Everyday Surveillance: Vigilance and Visibility in Postmodern Life (Hardback)
  • Everyday Surveillance: Vigilance and Visibility in Postmodern Life (Hardback)
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Everyday Surveillance: Vigilance and Visibility in Postmodern Life (Hardback)

(author)
£70.00
Hardback 251 Pages / Published: 18/10/2013
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When we think of surveillance in our society, we usually imagine "Big Brother" scenarios with the government tracking our every move. The actual surveillance of our everyday lives is much more subtle, however, and may be more insidious. William G. Staples shows how our lives are tracked by both public and private organizations-sometimes with our consent, and sometimes without-through our internet use, cell phones, public video cameras, credit cards, license plates, shopping habits, and more. Everyday Surveillance is a provocative exploration of the myriad ways we are watched each day, and how this surveillance shapes our lives. Thoroughly revised, the second edition considers new topics, such as the rise of social media, and updates research throughout. Everyday Surveillance introduces students to concepts of social control and incites classroom discussion about how surveillance impacts the ways we understand people and our lives at home, work, school, or in the community.

Publisher: Rowman & Littlefield
ISBN: 9780742541092
Number of pages: 251
Weight: 490 g
Dimensions: 236 x 158 x 20 mm
Edition: Second Edition


MEDIA REVIEWS
William G. Staples has authored an impressive, well-written, and exhaustive historical analysis of what he terms society's ever-increasing `culture of surveillance' and `postmodern surveillance practices.' While extremely readable and eye opening, Everyday Surveillance . . . is a wide-ranging historical overview of the progression of surveillance and control tactics beginning in the 1700s and continuing all the way to the controversial surveillance tactics employed by government agencies today. . . .Ultimately, this book clearly and effectively challenges the reader to consider how technology has benefited or damaged society. Staples does not pass judgment or offer personal opinion on the techniques described throughout the book; however, he challenges the reader in the hope of creating public discourse regarding concepts of justice, transparency, societal control, and voyeurism. . . .This book should be viewed as an advanced sociological, historical, analytical, and at times philosophical discourse on a topic relevant to all security practitioners and society as a whole. * Security Management *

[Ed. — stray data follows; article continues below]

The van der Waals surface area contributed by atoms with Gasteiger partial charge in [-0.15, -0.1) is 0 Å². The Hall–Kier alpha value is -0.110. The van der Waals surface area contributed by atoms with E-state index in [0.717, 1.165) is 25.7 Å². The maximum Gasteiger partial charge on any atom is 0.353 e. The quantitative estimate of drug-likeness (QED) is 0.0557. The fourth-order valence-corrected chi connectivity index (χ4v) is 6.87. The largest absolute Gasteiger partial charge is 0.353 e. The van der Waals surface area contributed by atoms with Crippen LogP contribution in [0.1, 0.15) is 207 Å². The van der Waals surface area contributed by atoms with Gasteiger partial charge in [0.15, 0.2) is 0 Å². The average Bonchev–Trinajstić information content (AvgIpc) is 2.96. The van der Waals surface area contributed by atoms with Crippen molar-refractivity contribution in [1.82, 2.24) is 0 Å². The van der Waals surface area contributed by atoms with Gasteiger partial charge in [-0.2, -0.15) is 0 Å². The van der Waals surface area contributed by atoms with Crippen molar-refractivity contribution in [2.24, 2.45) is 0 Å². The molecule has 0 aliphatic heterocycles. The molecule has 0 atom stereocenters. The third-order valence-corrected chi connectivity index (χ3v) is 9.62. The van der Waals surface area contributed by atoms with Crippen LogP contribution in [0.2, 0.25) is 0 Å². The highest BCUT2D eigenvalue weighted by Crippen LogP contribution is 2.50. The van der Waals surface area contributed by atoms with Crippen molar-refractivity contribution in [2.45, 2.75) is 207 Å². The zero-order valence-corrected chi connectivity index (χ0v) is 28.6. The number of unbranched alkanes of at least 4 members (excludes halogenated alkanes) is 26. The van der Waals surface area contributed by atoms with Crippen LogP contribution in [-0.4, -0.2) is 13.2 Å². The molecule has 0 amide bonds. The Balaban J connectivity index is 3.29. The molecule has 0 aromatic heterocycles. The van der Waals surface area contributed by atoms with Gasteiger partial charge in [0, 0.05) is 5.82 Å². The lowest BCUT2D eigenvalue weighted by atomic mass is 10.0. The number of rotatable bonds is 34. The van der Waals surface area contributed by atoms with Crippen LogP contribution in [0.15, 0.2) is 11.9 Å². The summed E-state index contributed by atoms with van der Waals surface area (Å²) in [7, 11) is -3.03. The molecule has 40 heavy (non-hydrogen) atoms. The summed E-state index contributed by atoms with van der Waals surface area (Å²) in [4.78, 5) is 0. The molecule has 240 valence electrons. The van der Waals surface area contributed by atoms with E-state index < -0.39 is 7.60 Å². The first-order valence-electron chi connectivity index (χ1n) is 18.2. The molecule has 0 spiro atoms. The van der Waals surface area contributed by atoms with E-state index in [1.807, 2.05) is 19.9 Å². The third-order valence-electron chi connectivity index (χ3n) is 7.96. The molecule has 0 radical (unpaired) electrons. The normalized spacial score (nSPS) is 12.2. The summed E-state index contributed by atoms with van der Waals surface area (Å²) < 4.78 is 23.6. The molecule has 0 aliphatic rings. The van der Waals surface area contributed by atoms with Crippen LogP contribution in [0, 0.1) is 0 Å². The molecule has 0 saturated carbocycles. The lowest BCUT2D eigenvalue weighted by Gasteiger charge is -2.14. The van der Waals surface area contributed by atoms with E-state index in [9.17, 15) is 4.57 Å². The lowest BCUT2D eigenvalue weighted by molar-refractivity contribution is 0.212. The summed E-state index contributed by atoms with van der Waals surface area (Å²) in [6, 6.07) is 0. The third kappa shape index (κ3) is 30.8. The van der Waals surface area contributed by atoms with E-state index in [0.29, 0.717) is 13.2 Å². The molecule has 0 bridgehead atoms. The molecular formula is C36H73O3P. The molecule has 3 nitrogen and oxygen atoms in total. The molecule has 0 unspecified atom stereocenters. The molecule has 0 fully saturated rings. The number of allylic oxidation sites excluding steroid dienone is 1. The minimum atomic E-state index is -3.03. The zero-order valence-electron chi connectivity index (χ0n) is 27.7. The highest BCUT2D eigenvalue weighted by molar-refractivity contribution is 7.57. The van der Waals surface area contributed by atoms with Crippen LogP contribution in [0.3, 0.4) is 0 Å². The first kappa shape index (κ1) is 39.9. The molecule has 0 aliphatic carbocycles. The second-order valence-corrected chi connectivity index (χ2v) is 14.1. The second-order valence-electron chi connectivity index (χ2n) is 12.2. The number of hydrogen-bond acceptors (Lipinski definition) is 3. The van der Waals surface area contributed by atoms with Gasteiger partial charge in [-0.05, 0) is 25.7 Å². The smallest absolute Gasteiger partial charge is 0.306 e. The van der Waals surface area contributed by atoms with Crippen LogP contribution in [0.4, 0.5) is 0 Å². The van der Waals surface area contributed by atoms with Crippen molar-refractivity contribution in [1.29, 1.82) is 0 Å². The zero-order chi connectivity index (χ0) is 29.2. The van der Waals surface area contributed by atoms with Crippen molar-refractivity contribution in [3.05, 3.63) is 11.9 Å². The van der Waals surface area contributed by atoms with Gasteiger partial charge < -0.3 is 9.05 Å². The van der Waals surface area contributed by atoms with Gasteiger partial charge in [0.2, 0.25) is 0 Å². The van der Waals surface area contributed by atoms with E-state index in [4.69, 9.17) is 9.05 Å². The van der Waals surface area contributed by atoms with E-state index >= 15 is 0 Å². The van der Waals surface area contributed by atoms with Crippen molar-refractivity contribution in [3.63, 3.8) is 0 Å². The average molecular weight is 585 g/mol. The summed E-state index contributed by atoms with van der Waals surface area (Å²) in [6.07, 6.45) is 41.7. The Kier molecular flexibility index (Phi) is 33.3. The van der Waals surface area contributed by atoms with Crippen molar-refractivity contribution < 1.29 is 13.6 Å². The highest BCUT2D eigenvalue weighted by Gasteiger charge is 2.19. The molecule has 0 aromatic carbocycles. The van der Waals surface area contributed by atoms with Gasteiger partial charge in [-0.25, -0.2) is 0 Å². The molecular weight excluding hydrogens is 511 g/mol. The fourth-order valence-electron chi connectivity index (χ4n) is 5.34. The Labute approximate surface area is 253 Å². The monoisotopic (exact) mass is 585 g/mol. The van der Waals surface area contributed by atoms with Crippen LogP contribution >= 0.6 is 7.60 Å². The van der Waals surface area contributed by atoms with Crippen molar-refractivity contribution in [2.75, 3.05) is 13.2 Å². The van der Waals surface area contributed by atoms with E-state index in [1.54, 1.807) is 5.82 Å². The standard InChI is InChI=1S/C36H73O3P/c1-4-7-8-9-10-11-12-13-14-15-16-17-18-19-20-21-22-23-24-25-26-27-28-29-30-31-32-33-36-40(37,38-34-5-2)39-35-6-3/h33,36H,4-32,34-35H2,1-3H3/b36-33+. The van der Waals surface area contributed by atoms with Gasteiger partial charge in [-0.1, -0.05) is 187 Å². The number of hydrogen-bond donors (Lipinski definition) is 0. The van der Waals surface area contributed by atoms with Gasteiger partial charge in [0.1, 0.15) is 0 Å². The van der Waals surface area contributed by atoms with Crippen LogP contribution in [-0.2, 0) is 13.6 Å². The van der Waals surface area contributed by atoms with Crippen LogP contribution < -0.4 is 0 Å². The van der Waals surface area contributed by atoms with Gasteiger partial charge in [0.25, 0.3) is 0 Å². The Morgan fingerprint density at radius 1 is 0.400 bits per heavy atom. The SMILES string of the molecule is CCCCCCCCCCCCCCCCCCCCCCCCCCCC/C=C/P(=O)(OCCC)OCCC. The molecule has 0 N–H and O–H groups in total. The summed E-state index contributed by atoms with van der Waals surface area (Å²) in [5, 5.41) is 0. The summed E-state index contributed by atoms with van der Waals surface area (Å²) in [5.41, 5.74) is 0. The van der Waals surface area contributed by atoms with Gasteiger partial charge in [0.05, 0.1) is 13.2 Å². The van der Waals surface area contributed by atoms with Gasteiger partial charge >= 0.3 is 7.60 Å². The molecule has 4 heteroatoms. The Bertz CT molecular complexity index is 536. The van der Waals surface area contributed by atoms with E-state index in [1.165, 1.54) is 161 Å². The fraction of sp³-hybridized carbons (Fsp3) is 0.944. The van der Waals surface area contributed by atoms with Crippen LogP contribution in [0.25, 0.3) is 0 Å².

This insightful and wonderfully accessible book shows how surveillance has radically transformed just about every aspect of social life. Whether at home, school, work, or in online worlds, surveillance defines and mediates our experiences. This completely revised edition of Everyday Surveillance is the perfect guide for making sense of these changes and their consequences. -- Torin Monahan, University of North Carolina at Chapel Hill